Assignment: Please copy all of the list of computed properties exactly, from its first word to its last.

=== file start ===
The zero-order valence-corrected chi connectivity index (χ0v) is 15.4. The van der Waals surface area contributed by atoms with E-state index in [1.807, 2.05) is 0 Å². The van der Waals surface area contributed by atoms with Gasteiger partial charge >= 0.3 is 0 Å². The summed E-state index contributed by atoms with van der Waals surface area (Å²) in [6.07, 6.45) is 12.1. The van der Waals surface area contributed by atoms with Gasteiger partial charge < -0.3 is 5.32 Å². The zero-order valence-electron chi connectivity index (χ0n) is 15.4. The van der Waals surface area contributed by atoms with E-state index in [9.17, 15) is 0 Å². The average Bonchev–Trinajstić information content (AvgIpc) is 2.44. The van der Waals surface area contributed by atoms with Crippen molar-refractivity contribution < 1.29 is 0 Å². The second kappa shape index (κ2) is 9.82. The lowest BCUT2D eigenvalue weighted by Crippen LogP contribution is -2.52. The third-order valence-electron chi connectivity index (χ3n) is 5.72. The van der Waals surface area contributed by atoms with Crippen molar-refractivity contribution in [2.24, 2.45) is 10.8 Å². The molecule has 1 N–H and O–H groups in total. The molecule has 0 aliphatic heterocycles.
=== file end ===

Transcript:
The zero-order valence-corrected chi connectivity index (χ0v) is 15.4. The van der Waals surface area contributed by atoms with E-state index in [1.807, 2.05) is 0 Å². The van der Waals surface area contributed by atoms with Gasteiger partial charge >= 0.3 is 0 Å². The summed E-state index contributed by atoms with van der Waals surface area (Å²) in [6.07, 6.45) is 12.1. The van der Waals surface area contributed by atoms with Gasteiger partial charge < -0.3 is 5.32 Å². The zero-order valence-electron chi connectivity index (χ0n) is 15.4. The van der Waals surface area contributed by atoms with E-state index in [9.17, 15) is 0 Å². The average Bonchev–Trinajstić information content (AvgIpc) is 2.44. The van der Waals surface area contributed by atoms with Crippen molar-refractivity contribution < 1.29 is 0 Å². The second kappa shape index (κ2) is 9.82. The lowest BCUT2D eigenvalue weighted by Crippen LogP contribution is -2.52. The third-order valence-electron chi connectivity index (χ3n) is 5.72. The van der Waals surface area contributed by atoms with Crippen molar-refractivity contribution in [2.24, 2.45) is 10.8 Å². The molecule has 1 N–H and O–H groups in total. The molecule has 0 aliphatic heterocycles.